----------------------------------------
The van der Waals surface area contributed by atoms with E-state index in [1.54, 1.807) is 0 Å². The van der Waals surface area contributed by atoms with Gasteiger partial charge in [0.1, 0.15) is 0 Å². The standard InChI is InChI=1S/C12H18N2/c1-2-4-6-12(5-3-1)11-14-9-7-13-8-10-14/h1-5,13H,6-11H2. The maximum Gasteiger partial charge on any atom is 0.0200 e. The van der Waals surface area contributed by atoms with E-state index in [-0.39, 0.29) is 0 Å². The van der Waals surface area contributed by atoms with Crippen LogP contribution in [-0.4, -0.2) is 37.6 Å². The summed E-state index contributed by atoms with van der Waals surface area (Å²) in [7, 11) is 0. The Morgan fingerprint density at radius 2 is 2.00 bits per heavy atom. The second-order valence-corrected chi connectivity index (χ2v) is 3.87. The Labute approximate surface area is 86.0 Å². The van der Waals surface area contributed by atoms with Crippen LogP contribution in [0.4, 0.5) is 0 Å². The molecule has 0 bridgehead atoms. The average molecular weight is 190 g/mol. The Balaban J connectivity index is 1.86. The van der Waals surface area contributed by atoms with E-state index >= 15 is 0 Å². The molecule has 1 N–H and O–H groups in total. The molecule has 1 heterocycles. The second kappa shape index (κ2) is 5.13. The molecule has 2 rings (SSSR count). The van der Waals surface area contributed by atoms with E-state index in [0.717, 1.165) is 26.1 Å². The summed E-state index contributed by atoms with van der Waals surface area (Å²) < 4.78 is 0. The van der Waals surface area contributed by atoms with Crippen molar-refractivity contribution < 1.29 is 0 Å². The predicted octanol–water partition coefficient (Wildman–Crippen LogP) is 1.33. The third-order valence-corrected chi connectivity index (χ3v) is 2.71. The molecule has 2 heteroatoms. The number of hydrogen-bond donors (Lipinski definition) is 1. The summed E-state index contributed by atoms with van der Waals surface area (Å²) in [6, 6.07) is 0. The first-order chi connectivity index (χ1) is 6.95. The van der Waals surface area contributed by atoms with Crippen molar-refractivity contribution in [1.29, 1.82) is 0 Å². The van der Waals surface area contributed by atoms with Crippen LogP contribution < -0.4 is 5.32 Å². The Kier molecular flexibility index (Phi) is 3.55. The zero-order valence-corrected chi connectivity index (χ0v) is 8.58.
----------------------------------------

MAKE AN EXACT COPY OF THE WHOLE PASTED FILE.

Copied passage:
The van der Waals surface area contributed by atoms with E-state index in [1.54, 1.807) is 0 Å². The van der Waals surface area contributed by atoms with Gasteiger partial charge in [0.1, 0.15) is 0 Å². The standard InChI is InChI=1S/C12H18N2/c1-2-4-6-12(5-3-1)11-14-9-7-13-8-10-14/h1-5,13H,6-11H2. The maximum Gasteiger partial charge on any atom is 0.0200 e. The van der Waals surface area contributed by atoms with E-state index in [-0.39, 0.29) is 0 Å². The van der Waals surface area contributed by atoms with Crippen LogP contribution in [-0.4, -0.2) is 37.6 Å². The summed E-state index contributed by atoms with van der Waals surface area (Å²) in [7, 11) is 0. The Morgan fingerprint density at radius 2 is 2.00 bits per heavy atom. The second-order valence-corrected chi connectivity index (χ2v) is 3.87. The Labute approximate surface area is 86.0 Å². The van der Waals surface area contributed by atoms with Crippen LogP contribution in [0.4, 0.5) is 0 Å². The molecule has 0 bridgehead atoms. The average molecular weight is 190 g/mol. The Balaban J connectivity index is 1.86. The van der Waals surface area contributed by atoms with E-state index >= 15 is 0 Å². The molecule has 1 N–H and O–H groups in total. The molecule has 1 heterocycles. The second kappa shape index (κ2) is 5.13. The molecule has 2 rings (SSSR count). The van der Waals surface area contributed by atoms with E-state index in [0.717, 1.165) is 26.1 Å². The summed E-state index contributed by atoms with van der Waals surface area (Å²) < 4.78 is 0. The van der Waals surface area contributed by atoms with Crippen molar-refractivity contribution < 1.29 is 0 Å². The predicted octanol–water partition coefficient (Wildman–Crippen LogP) is 1.33. The third-order valence-corrected chi connectivity index (χ3v) is 2.71. The molecule has 2 heteroatoms. The number of hydrogen-bond donors (Lipinski definition) is 1. The summed E-state index contributed by atoms with van der Waals surface area (Å²) in [6, 6.07) is 0. The first-order chi connectivity index (χ1) is 6.95. The van der Waals surface area contributed by atoms with Crippen molar-refractivity contribution in [1.29, 1.82) is 0 Å². The van der Waals surface area contributed by atoms with Crippen LogP contribution < -0.4 is 5.32 Å². The Kier molecular flexibility index (Phi) is 3.55. The zero-order valence-corrected chi connectivity index (χ0v) is 8.58.